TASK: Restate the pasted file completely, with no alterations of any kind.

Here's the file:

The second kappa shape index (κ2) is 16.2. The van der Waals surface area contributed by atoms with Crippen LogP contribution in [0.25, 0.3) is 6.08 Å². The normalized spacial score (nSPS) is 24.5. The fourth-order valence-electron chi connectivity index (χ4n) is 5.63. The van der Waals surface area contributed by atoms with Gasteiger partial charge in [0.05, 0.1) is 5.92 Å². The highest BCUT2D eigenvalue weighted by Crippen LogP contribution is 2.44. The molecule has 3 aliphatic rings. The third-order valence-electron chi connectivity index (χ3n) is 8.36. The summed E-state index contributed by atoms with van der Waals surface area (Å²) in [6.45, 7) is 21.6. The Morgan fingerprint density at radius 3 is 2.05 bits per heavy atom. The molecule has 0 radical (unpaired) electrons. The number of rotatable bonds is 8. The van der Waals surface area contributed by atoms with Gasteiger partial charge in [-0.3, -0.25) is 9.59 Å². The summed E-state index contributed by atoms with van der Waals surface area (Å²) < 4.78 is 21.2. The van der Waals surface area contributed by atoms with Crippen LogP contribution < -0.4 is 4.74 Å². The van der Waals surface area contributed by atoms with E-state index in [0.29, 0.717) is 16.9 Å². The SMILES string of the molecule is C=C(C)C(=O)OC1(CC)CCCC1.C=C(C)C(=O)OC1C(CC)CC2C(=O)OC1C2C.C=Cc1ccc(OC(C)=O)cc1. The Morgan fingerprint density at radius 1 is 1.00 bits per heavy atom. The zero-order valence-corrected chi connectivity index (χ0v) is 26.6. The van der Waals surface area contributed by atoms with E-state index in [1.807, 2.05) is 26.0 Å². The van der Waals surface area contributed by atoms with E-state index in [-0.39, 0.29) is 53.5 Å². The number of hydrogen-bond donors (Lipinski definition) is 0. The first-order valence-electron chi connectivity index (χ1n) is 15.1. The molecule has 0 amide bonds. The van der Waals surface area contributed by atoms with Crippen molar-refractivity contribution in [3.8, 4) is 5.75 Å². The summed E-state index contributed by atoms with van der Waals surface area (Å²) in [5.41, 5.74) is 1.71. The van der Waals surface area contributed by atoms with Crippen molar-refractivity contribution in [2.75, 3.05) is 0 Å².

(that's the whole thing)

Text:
The second kappa shape index (κ2) is 16.2. The van der Waals surface area contributed by atoms with Crippen LogP contribution in [0.25, 0.3) is 6.08 Å². The normalized spacial score (nSPS) is 24.5. The fourth-order valence-electron chi connectivity index (χ4n) is 5.63. The van der Waals surface area contributed by atoms with Gasteiger partial charge in [0.05, 0.1) is 5.92 Å². The highest BCUT2D eigenvalue weighted by Crippen LogP contribution is 2.44. The molecule has 3 aliphatic rings. The third-order valence-electron chi connectivity index (χ3n) is 8.36. The summed E-state index contributed by atoms with van der Waals surface area (Å²) in [6.45, 7) is 21.6. The Morgan fingerprint density at radius 3 is 2.05 bits per heavy atom. The molecule has 0 radical (unpaired) electrons. The number of rotatable bonds is 8. The van der Waals surface area contributed by atoms with Gasteiger partial charge in [-0.3, -0.25) is 9.59 Å². The summed E-state index contributed by atoms with van der Waals surface area (Å²) < 4.78 is 21.2. The van der Waals surface area contributed by atoms with Crippen LogP contribution < -0.4 is 4.74 Å². The van der Waals surface area contributed by atoms with E-state index in [0.29, 0.717) is 16.9 Å². The SMILES string of the molecule is C=C(C)C(=O)OC1(CC)CCCC1.C=C(C)C(=O)OC1C(CC)CC2C(=O)OC1C2C.C=Cc1ccc(OC(C)=O)cc1. The Morgan fingerprint density at radius 1 is 1.00 bits per heavy atom. The zero-order valence-corrected chi connectivity index (χ0v) is 26.6. The van der Waals surface area contributed by atoms with E-state index in [1.807, 2.05) is 26.0 Å². The van der Waals surface area contributed by atoms with E-state index in [-0.39, 0.29) is 53.5 Å². The number of hydrogen-bond donors (Lipinski definition) is 0. The first-order valence-electron chi connectivity index (χ1n) is 15.1. The molecule has 0 amide bonds. The van der Waals surface area contributed by atoms with Crippen molar-refractivity contribution in [3.8, 4) is 5.75 Å². The summed E-state index contributed by atoms with van der Waals surface area (Å²) in [5.41, 5.74) is 1.71. The van der Waals surface area contributed by atoms with Crippen molar-refractivity contribution in [2.75, 3.05) is 0 Å².